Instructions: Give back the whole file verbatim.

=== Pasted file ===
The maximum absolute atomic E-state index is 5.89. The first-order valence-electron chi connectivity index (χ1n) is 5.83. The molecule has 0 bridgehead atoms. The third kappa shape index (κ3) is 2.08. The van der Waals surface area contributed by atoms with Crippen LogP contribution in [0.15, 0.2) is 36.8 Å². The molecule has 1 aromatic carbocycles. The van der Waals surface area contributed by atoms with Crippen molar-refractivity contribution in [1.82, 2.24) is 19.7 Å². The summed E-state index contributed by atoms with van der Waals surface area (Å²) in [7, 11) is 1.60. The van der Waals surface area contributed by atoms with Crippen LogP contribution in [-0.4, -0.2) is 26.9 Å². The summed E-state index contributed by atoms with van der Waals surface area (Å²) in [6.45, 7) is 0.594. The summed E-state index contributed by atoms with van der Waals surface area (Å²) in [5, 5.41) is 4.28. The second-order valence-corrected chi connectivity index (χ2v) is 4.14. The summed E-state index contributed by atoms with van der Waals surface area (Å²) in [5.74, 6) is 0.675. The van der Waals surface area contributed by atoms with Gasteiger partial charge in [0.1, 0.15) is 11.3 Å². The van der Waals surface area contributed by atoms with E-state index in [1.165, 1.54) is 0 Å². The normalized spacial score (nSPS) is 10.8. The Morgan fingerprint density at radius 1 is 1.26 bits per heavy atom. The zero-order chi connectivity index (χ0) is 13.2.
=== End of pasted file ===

The maximum absolute atomic E-state index is 5.89. The first-order valence-electron chi connectivity index (χ1n) is 5.83. The molecule has 0 bridgehead atoms. The third kappa shape index (κ3) is 2.08. The van der Waals surface area contributed by atoms with Crippen LogP contribution in [0.15, 0.2) is 36.8 Å². The molecule has 1 aromatic carbocycles. The van der Waals surface area contributed by atoms with Crippen molar-refractivity contribution in [1.82, 2.24) is 19.7 Å². The summed E-state index contributed by atoms with van der Waals surface area (Å²) in [7, 11) is 1.60. The van der Waals surface area contributed by atoms with Crippen LogP contribution in [-0.4, -0.2) is 26.9 Å². The summed E-state index contributed by atoms with van der Waals surface area (Å²) in [6.45, 7) is 0.594. The summed E-state index contributed by atoms with van der Waals surface area (Å²) in [5, 5.41) is 4.28. The second-order valence-corrected chi connectivity index (χ2v) is 4.14. The summed E-state index contributed by atoms with van der Waals surface area (Å²) in [5.74, 6) is 0.675. The van der Waals surface area contributed by atoms with Gasteiger partial charge in [0.1, 0.15) is 11.3 Å². The van der Waals surface area contributed by atoms with E-state index in [1.165, 1.54) is 0 Å². The normalized spacial score (nSPS) is 10.8. The Morgan fingerprint density at radius 1 is 1.26 bits per heavy atom. The zero-order chi connectivity index (χ0) is 13.2.